Subject: I have found a DVD that I think you would enjoy
|Beck - Mongolian Chop Squad I|
Actors: Taliesin Jaffe, Jamie McGonnigal, Greg Ayres, Christopher Sabat, Eric Vale
Director: Osamu Kobayashi
Genres: Drama, Television, Musicals & Performing Arts, Anime & Manga, Animation
Music is Life? Beck begins the compelling story of a boy who discovers who he is through music. A teenage boy meets an amazing guitar player and together they form the band Beck. Follow the bands ever-challenging road to ... more »
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An adolescent heeds the call of music in gentle animated dra
Brian Camp | Bronx, NY | 08/25/2007
(4 out of 5 stars)
""Beck Mongolian Chop Squad" is a Japanese animated TV series that tells the story of 14-year-old Koyuki and what happens in the course of his life as he meets a new group of friends and mentors, all of whom are involved in music to varying degrees, and how it affects his musical tastes and his own budding talents. It's done in a straightforward, expressive animation style showing the streets, clubs, back alleys, fast food joints and everyday spaces of Tokyo and the average people who inhabit them. Judging from the five episodes in this volume, it all unfolds in a leisurely, slice-of-life manner as Koyuki interacts with friends from school, including a girl he likes, and meets an older boy, Ryusuke, a long-haired musician who grew up in America, and his cute younger sister, Maho, a singer who's Koyuki's age and who encourages him to sing. These are interesting, likable characters and we enjoy spending time with them and hearing the music they make and listen to.
On the Japanese track, Ryusuke and Maho both speak in a mix of English and Japanese, as does their grandmother, and Maho has girlfriends who also lived in America and do the same. Maho curses frequently in English. They're played by voice actors who are Japanese but sound comfortable enough with English and its American idiom to suggest that they may have spent some time in America as well. This may be the first anime series I've seen that uses English in this way, as a part of the Japanese characters' everyday discourse. At one point, poor monolingual Koyuki feels left out and mutters, "They don't teach English properly in Japan, is what I feel." This aspect of the show is almost as fascinating as the music.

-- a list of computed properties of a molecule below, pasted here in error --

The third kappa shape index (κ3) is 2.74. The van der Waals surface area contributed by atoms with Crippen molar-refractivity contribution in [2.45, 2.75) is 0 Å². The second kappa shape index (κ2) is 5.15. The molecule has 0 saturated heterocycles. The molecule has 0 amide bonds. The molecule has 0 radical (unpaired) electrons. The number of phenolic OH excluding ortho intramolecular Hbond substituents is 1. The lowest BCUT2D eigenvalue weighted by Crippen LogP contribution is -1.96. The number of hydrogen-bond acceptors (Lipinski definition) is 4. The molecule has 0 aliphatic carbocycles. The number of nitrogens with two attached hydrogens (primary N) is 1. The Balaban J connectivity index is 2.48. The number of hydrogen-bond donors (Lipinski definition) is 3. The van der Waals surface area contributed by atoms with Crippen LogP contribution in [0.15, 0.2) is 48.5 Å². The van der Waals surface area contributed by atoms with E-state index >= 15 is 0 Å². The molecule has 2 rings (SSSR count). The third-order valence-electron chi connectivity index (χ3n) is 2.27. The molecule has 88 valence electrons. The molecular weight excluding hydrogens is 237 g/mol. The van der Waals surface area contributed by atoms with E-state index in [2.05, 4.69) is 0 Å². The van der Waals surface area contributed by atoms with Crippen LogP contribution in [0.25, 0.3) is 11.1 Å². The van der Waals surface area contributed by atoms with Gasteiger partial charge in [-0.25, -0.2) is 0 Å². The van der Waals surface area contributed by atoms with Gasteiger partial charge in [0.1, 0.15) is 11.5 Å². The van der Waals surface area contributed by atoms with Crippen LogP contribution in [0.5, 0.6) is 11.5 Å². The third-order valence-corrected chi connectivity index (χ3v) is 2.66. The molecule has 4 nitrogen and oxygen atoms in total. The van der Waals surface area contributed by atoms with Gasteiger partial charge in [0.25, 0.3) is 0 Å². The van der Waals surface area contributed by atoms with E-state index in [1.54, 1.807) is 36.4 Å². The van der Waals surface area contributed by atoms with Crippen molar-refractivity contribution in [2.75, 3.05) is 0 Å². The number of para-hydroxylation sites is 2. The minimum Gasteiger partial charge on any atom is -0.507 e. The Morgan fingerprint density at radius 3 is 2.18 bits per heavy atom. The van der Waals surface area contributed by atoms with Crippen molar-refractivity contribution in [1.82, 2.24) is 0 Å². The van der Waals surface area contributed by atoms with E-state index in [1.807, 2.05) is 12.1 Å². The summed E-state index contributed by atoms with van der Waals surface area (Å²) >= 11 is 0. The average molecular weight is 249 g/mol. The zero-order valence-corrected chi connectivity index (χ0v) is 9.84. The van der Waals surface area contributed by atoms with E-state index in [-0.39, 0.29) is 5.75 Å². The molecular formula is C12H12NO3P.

The music is mostly rock, with one invented J-pop star, Chiemi Kuniyoshi, posited as Koyuki's favorite. (I actually liked her stuff the best.) A lot of different types of songs, mostly in English, were created for the show, including the rousing theme song, "Hit in the U.S.A." The music is worked into the fabric of the kids' lives in a consistently creative and believable way and we follow Koyuki as he grows more comfortable expressing himself musically.
There's audio commentary accompanying Episode 3 in which the two directors of the English dub track explain the strategy they employed to handle the issues raised by the mix of English and Japanese in the original dialogue and how they changed language differences to "cultural differences." I'm not convinced. The bilingual dialogue in the original is essential to the dramatic integrity of the show and to remove it kind of defeats the whole purpose. Better not to have an English dub at all. It wouldn't be the first successful series released in the U.S. to not have an English dub. (That would probably be "Kimagure Orange Road," directed, coincidentally, by "Beck"'s director, Osamu Kobayashi.)